MIAMI (WSVN) - Two Latina women are now battling for the seat to represent a huge portion of Miami-Dade.

The district sprawls from Cutler Bay through Little Havana and downtown Miami with about a 70% Hispanic voter population. Annette Taddeo was announced as the democratic candidate on Tuesday, and she will face off with incumbent Maria Elvira Salazar for District 27, come November.

Florida State Sen. Taddeo won the Democratic primary and incumbent Elvira Salazar won the Republican primary.

In 2017, Taddeo became the first Latina Democrat elected to the state Senate, when she flipped a seat held by a Republican. She hopes to flip the seat again and beat Salazar in November.

“I represent the people. I don’t, I don’t go there to represent the party,” she said. “I’m a proud Democrat, and everybody knows it, and you don’t have to lose your values to represent the people and fight for them.”

As for Salazar, she got her career started in journalism and shifted into politics. She hopes her past two years in Congress will get voters to re-elect her.

“I have represented the values of District Number 27, whether they are Democrats, or independents or Republicans, we’re all Americans,” she said, “and we all want the same thing, to be able to have cheap gas, be able to send our kids to school, and control what the kids are learning in school.”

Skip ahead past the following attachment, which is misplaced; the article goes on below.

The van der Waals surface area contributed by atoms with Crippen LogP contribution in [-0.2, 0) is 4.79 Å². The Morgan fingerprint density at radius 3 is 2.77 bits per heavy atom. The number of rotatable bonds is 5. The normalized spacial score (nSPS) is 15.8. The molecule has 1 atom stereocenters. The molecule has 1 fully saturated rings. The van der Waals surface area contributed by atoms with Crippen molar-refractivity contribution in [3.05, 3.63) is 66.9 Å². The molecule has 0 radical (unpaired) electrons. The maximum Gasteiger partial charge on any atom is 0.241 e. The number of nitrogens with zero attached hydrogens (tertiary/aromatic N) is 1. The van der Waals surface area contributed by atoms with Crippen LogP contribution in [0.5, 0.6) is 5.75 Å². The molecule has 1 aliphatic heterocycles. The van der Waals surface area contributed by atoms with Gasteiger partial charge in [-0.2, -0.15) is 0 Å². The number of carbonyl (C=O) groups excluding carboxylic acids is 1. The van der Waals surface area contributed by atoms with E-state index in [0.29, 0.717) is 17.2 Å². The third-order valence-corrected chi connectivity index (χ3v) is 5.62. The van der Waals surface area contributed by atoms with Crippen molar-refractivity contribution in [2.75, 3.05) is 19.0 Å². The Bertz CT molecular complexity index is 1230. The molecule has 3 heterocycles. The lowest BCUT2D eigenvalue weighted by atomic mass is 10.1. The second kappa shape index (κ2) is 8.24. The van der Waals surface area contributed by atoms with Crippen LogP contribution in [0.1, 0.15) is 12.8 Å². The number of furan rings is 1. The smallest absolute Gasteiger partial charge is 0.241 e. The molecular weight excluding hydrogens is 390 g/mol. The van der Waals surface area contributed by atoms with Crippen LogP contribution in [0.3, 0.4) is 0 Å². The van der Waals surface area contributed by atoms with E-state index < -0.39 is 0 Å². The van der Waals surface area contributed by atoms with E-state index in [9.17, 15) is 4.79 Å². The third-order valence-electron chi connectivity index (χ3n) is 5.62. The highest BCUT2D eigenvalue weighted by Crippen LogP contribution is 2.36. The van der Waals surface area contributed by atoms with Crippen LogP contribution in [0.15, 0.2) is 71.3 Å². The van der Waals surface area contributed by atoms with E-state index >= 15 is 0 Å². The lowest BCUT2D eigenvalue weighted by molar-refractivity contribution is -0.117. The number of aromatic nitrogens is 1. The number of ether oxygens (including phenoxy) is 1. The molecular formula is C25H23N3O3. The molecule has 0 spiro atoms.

When it comes to promises, both say one of their first priorities is to address inflation.

“We, as Republicans in the house of representatives, the most we can do is stop the bleed and stop creating more inflation, and that is why I’m asking the viewers to send to me back to Washington,” said Salazar. “My promise is that I’m going to go there and try to stop the damage that has been done to this country.”

“Right now, Miami is one of the most expensive places in the country. People are spending 58% of their income on housing and transportation. That is unacceptable,” said Taddeo. “In addition to that, we have a representative that keeps voting against those dollars. This is a hard job of public service and serving your community, not the party you represent, not the extremes.”

7News political expert Brian Fonseca, said the competition between the two will be too close to call.

“This district is considered by many as purple. It doesn’t necessarily swing in one direction or the other, candidly,” said Fonseca, “but still, I think Salazar may have the slight advantage. Either way, it’s going to be too close to call, and I think this is going to be one of the more exciting congressional races in the state of Florida.”

This district is also the only one in South Florida where the 2020 presidential election was competitive. It is very sought after historically because of how much it swings back and forth.

In 2018, Salazar lost her election but won in 2020. It really could go either way once again in the November elections.

Copyright 2022 Sunbeam Television Corp. All rights reserved. This material may not be published, broadcast, rewritten or redistributed.

Join our Newsletter for the latest news right to your inbox